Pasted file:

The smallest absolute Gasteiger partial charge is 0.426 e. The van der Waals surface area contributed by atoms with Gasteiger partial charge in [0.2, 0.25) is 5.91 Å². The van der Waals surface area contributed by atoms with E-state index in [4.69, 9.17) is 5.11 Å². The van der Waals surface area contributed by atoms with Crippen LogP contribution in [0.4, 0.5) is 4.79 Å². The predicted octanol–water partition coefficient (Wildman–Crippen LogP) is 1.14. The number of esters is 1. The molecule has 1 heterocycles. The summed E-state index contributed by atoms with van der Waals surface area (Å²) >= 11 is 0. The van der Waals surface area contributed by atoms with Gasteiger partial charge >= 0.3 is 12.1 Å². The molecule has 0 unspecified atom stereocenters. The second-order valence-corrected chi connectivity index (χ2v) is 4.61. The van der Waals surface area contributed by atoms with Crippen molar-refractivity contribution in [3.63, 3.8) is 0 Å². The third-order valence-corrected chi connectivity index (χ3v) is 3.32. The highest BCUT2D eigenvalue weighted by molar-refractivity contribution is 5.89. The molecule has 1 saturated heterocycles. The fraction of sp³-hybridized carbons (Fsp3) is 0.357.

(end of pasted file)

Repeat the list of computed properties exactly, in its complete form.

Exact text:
The smallest absolute Gasteiger partial charge is 0.426 e. The van der Waals surface area contributed by atoms with Gasteiger partial charge in [0.2, 0.25) is 5.91 Å². The van der Waals surface area contributed by atoms with E-state index in [4.69, 9.17) is 5.11 Å². The van der Waals surface area contributed by atoms with Crippen LogP contribution in [0.4, 0.5) is 4.79 Å². The predicted octanol–water partition coefficient (Wildman–Crippen LogP) is 1.14. The number of esters is 1. The molecule has 1 heterocycles. The summed E-state index contributed by atoms with van der Waals surface area (Å²) >= 11 is 0. The van der Waals surface area contributed by atoms with Gasteiger partial charge >= 0.3 is 12.1 Å². The molecule has 0 unspecified atom stereocenters. The second-order valence-corrected chi connectivity index (χ2v) is 4.61. The van der Waals surface area contributed by atoms with Crippen molar-refractivity contribution in [3.63, 3.8) is 0 Å². The third-order valence-corrected chi connectivity index (χ3v) is 3.32. The highest BCUT2D eigenvalue weighted by molar-refractivity contribution is 5.89. The molecule has 1 saturated heterocycles. The fraction of sp³-hybridized carbons (Fsp3) is 0.357.